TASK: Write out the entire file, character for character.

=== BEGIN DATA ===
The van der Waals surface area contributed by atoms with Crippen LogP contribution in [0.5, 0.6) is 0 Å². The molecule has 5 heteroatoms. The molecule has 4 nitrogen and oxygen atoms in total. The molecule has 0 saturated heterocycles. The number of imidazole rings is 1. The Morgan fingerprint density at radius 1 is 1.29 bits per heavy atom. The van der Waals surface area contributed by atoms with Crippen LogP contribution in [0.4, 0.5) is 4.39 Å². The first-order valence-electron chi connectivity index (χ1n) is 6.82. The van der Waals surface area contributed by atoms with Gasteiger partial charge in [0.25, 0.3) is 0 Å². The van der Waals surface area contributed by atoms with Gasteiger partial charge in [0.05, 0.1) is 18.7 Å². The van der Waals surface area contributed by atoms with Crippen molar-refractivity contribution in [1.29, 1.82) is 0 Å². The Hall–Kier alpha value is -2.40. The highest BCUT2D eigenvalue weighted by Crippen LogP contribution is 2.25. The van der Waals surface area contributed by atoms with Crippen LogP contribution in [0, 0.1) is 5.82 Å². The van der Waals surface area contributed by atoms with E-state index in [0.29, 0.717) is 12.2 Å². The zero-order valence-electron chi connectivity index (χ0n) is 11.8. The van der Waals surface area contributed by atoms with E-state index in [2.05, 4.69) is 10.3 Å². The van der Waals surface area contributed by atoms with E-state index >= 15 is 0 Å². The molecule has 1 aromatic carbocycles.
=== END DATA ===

The van der Waals surface area contributed by atoms with Crippen LogP contribution in [0.5, 0.6) is 0 Å². The molecule has 5 heteroatoms. The molecule has 4 nitrogen and oxygen atoms in total. The molecule has 0 saturated heterocycles. The number of imidazole rings is 1. The Morgan fingerprint density at radius 1 is 1.29 bits per heavy atom. The van der Waals surface area contributed by atoms with Crippen LogP contribution in [0.4, 0.5) is 4.39 Å². The first-order valence-electron chi connectivity index (χ1n) is 6.82. The van der Waals surface area contributed by atoms with Gasteiger partial charge in [0.25, 0.3) is 0 Å². The van der Waals surface area contributed by atoms with Gasteiger partial charge in [0.05, 0.1) is 18.7 Å². The van der Waals surface area contributed by atoms with Crippen molar-refractivity contribution in [1.29, 1.82) is 0 Å². The Hall–Kier alpha value is -2.40. The highest BCUT2D eigenvalue weighted by Crippen LogP contribution is 2.25. The van der Waals surface area contributed by atoms with Crippen LogP contribution in [0, 0.1) is 5.82 Å². The van der Waals surface area contributed by atoms with E-state index in [0.29, 0.717) is 12.2 Å². The zero-order valence-electron chi connectivity index (χ0n) is 11.8. The van der Waals surface area contributed by atoms with E-state index in [2.05, 4.69) is 10.3 Å². The van der Waals surface area contributed by atoms with E-state index >= 15 is 0 Å². The molecule has 1 aromatic carbocycles.